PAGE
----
61 Day: Thursday 22nd: Melaka – Ferry to Dumai – Pekanbaru

The drive from the Hotel Wisma Indah to the ferry port took only a few minutes and so it was hard to know why we’d had another reasonably early start when the ferry departure time was 10.30pm. The ferry journey to Somatra was two and half hours long and I was looking forward to lounging on the deck taking in the beautiful Pacific Ocean and the Islands. My first impression of the ferry was that we were entering a catamaran but as we were helped over a short gap with the sea below us I deduced there were two boats and very narrow ones at that. Once inside the choice of seats was limited; down in the bowels, at water level or up one deck. Just by chance we found ourselves in the upper seating area along with a hundred or so others. This boat was as basic as the toilets in this area and whilst on the subject it did have one which consisted of a hole in one corner and what we now call a mandip beside it. A mandip is a trough of water with a bucket type ladle. The idea is to use the water from the trough to either wash or shower yourself with or in this instance to flush what ever needs removing.

The passengers consisted of mainly families etc but besides these there were some seriously shifty looking characters who seemed to be on excellent terms with the captain and his crew. I have to say they didn’t look like sharholders of the ferry line which I think was Seatran. John and myself had decided after watching all the characters going in and out of the cockpit that it must either be a tardis or else it was a larger area than the passenger area. After thorough investigation I had established there was only one way out of this sardine tin and that was by the emergency exit which seemed to be being used by the shifty characters who were now openly carrying large bundles of money. We were heading into the Adaman Sea a notorious stretch of water for pirates. The only possible explanation as far as we could see was that these wee money carrying accomplaces just waiting to give the signal once they’d established there were rich pickings aboad. Furthermore in the central isle one to every two rows were very big black buckets which must be used by the pirates to speed up the process of collecting everyones valuables. To make things even more suspicious we suddenly stopped after only a few minutes of traveling for a family to be brought aboad. Very strange.

We were suddenly distracted by the video movie which began with a loud explosion as a suicide bomber blew himself up along with the tuck tuck carrying him and a street full of people. The whole plot from there on seemed to centre around an elderly man who had lost three members of his family, seen bent praying at the graves, and arguing with tuc tuc drivers. We couldn’t decide why he hated or distrusted tuck tuck drivers and concluded that he like the one in Bangkok who refused to take us where we asked had driven them to somewhere else instead of a military target killing innocent people and hopefully himself. A tuck tuck carrying a suicide bomber is a scary thought indeed similar to a cruise misile that has gone astray. The journey was less than that stated and we were disembarking when we should have been watching the conclusion to the film.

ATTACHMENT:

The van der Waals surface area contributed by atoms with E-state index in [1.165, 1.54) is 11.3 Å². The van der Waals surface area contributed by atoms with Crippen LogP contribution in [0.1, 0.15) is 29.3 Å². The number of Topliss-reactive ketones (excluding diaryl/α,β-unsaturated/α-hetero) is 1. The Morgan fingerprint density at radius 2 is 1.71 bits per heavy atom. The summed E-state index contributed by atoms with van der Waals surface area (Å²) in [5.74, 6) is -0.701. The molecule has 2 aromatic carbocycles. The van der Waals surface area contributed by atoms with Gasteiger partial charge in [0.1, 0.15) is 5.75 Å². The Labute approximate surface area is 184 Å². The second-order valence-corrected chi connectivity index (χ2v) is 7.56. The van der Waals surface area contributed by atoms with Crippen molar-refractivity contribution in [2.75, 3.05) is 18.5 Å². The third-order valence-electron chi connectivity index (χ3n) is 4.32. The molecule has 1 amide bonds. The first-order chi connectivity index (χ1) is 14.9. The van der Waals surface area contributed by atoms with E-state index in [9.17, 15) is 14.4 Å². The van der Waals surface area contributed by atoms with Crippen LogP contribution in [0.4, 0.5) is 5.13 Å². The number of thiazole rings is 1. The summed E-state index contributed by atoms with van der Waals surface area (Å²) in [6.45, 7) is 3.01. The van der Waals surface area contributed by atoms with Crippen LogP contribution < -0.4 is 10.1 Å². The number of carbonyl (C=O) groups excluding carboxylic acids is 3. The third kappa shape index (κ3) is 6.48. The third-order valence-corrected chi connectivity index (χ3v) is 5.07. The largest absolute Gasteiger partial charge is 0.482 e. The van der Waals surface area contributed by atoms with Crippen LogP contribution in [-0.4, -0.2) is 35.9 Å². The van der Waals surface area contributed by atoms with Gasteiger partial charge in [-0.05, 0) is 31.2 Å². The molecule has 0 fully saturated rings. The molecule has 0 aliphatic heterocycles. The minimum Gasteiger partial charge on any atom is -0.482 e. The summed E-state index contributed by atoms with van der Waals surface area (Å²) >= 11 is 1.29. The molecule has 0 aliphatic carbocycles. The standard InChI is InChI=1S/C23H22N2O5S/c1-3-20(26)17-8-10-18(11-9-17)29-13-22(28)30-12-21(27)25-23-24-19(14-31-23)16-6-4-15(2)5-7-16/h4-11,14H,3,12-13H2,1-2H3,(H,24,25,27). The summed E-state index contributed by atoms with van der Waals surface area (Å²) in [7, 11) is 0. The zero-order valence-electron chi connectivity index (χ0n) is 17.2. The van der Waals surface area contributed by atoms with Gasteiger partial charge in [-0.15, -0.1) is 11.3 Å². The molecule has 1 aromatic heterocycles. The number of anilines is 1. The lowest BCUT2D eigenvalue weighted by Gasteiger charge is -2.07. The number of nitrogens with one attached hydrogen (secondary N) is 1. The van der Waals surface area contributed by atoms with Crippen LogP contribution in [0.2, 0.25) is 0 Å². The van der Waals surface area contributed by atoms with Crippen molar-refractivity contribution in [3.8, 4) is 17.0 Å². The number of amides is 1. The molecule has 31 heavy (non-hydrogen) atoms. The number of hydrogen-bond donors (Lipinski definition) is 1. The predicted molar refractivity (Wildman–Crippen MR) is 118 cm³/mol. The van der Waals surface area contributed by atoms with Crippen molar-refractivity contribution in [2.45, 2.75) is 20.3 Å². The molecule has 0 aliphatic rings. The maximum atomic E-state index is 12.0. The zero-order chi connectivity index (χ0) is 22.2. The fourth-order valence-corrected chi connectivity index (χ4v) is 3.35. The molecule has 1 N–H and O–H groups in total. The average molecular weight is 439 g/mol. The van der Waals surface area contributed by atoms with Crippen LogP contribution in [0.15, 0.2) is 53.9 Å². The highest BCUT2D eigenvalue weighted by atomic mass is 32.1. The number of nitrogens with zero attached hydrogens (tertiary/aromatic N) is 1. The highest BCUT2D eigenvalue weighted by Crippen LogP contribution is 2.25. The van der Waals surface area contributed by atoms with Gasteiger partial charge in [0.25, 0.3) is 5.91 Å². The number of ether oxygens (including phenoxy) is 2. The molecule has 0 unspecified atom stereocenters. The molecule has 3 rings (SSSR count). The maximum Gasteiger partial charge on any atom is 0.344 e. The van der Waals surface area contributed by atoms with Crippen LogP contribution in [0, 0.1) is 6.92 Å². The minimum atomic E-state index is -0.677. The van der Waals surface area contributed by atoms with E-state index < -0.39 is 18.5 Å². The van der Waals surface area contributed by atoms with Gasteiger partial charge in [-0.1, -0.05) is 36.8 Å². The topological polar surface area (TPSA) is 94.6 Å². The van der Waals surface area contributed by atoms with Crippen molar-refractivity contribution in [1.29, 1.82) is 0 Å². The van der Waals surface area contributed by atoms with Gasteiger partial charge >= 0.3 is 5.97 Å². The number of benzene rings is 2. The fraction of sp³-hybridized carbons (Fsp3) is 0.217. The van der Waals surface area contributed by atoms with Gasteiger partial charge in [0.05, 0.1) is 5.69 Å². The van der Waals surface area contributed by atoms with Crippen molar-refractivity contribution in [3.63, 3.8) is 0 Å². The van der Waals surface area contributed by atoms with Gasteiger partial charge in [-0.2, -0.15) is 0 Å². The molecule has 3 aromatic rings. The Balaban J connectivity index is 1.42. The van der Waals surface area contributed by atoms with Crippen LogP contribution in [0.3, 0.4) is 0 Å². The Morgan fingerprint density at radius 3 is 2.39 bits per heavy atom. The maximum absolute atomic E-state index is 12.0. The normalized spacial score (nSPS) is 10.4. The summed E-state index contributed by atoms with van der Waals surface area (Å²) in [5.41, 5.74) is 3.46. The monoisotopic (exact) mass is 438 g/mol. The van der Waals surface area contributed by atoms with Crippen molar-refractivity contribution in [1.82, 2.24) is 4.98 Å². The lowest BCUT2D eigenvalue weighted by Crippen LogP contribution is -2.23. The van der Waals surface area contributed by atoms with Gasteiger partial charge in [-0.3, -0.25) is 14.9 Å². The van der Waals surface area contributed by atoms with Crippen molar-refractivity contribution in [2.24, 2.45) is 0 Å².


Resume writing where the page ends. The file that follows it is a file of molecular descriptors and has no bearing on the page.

We passed through Customs and Immigration without hinderance once we’d paid our 25 dollors a piece for a visa. Indeed I have to say the officials were very friendly, welcoming and helpful which is more than you can say for British customs and within half an hour we were on the next bus with our new guide Anton.

The hotel Wisma Indah deserves acknowledgement as one of the worst hotels of the trip. It was dark, dirty and seedy, no air con, shower, wash bason or roof fan. The walls in the so called bathroom were dirty and covered in damp mould with a large a hole leading to the outside and big enough to let rats in. The place was an haven for mosquitoes, rats and cockroaches and was on a par with the other dump in Calcutta.

We arrived quite late and decided to find a bar and hope the room would look better later. It was just our luck to find a five star hotel down the road a short way. It had a very large outdoor swimming pool, a welcoming bar if not a little expensive (£3 a small can of local Bitang) and two rooms vacant out of a total of 150. One of the rooms a penthouse suite was £80 an night whilst a standard one was a mere £30. How much Ozbus was paid for the shit hole up the road is anyones guess. Mark, Mac, Sue and Mary booked the two rooms whilst we went back to confirm that our ours was as bad after beer. It was.

62 Day: Friday 23rd: Pekanbaru – Bukkitingi

We were glad to get away from the dive and all the conversation on the bus was about it and the two back in London who’d booked it and none of it was complimentary.

The journey was through some beautiful scenery with hills, rivers and dense jungle everywhere. Interspersed between were traditional wooden houses with their upward curved corrugated roofs supposedly to stop devils from landing on them.